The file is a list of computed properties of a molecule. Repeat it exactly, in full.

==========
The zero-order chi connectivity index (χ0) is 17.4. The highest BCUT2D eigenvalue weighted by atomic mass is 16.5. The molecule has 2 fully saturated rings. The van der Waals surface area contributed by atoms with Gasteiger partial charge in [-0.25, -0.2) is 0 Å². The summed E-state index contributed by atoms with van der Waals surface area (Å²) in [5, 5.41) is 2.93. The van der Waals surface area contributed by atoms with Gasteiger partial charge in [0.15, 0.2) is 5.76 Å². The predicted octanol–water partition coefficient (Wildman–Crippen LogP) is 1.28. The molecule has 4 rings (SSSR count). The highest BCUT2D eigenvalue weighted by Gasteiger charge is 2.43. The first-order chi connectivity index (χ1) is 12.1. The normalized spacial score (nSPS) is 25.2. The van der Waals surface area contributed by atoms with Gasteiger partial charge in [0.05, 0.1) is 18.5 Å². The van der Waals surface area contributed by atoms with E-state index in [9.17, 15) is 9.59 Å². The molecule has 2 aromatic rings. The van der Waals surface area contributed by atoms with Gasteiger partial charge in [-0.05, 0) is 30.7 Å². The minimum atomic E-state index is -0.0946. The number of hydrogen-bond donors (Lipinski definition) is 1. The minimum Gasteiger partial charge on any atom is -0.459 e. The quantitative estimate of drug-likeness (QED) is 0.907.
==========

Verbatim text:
The zero-order chi connectivity index (χ0) is 17.4. The highest BCUT2D eigenvalue weighted by atomic mass is 16.5. The molecule has 2 fully saturated rings. The van der Waals surface area contributed by atoms with Gasteiger partial charge in [-0.25, -0.2) is 0 Å². The summed E-state index contributed by atoms with van der Waals surface area (Å²) in [5, 5.41) is 2.93. The van der Waals surface area contributed by atoms with Gasteiger partial charge in [0.15, 0.2) is 5.76 Å². The predicted octanol–water partition coefficient (Wildman–Crippen LogP) is 1.28. The molecule has 4 rings (SSSR count). The highest BCUT2D eigenvalue weighted by Gasteiger charge is 2.43. The first-order chi connectivity index (χ1) is 12.1. The normalized spacial score (nSPS) is 25.2. The van der Waals surface area contributed by atoms with Gasteiger partial charge in [0.05, 0.1) is 18.5 Å². The van der Waals surface area contributed by atoms with E-state index in [9.17, 15) is 9.59 Å². The molecule has 2 aromatic rings. The van der Waals surface area contributed by atoms with Gasteiger partial charge in [-0.05, 0) is 30.7 Å². The minimum atomic E-state index is -0.0946. The number of hydrogen-bond donors (Lipinski definition) is 1. The minimum Gasteiger partial charge on any atom is -0.459 e. The quantitative estimate of drug-likeness (QED) is 0.907.